The Federal Communications Commission last Friday extended a deadline that would ban cable operators from deploying digital set-tops with integrated encryption and conditional access technologies.
The original deadline was January 1, 2005. The FCC pushed the deadline to July 1, 2006. The cable industry originally had wanted the agency to remove the ban altogether.
The FCC initially called for the ban in order to permit other vendors to enter the market and to spur a retail model for the boxes.
On extending the deadline, the FCC noted that the cable and consumer electronics industries "have made, and continue to make, significant progress in the development of technical standards in this area."
The FCC specifically cited the proposed cable-CE "plug-and-play" agreement announced late last year. That agreement called for the creation of "unidirectional" set-top-free digital televisions that use point-of-deployment (POD) modules for encryption and conditional access. Cable and CE parties are currently negotiating on specs for two-way products.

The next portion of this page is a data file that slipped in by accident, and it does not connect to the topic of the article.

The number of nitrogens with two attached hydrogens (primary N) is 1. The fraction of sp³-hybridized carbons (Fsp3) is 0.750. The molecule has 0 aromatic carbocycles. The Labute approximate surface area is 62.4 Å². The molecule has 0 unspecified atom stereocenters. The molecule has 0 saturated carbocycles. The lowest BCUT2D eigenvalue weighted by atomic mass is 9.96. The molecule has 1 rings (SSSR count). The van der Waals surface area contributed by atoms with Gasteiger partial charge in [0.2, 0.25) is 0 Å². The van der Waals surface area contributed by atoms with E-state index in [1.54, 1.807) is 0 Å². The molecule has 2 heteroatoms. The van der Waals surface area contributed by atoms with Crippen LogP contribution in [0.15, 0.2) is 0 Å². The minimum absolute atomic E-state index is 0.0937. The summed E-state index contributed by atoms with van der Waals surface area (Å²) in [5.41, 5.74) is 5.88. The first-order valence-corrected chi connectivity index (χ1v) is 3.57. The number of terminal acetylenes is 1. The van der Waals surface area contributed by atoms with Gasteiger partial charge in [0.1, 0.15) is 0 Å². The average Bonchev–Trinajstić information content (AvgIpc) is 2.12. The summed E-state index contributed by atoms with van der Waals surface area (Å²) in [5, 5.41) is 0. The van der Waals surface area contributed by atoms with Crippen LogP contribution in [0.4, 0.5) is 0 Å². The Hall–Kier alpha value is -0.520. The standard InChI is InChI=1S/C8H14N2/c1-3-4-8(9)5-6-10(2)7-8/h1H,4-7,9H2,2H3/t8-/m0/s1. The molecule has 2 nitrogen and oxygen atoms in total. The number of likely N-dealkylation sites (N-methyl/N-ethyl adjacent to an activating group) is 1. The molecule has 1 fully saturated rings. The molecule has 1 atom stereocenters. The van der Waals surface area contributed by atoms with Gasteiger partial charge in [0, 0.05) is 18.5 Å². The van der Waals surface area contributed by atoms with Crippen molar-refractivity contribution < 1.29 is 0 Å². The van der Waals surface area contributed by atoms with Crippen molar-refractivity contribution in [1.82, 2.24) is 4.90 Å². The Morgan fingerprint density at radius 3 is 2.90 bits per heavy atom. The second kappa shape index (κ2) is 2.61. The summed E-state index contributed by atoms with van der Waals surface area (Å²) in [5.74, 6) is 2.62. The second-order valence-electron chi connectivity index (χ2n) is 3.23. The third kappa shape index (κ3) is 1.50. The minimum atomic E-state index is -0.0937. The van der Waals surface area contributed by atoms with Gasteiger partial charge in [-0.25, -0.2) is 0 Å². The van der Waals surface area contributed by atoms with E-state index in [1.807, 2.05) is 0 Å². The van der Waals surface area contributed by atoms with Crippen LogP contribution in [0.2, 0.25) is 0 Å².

The FCC said it will decide by January 2005 whether or not to ban the integrated devices. During that reassessment, the FCC has requested that the cable and CE industries provide status reports on negotiations on specs for bi-directional digital cable receivers and products at 90-, 180- and 270-day intervals.
Cable's biggest lobbying entity applauded the FCC's decision to delay the ban. "We are particularly pleased that the FCC has established a timetable to consider elimination of the rule in its entirety as it examines the development of the market for retail devices with separate security and operator support for such equipment," said Neal Goldberg, general counsel for the National Cable & Telecommunications Association, in a prepared statement. "Cable operators are committed to ensuring that those retail devices work on their systems, and, with the extra time to demonstrate this, we are confident that Commission will reach that conclusion at the end of its proposed proceeding."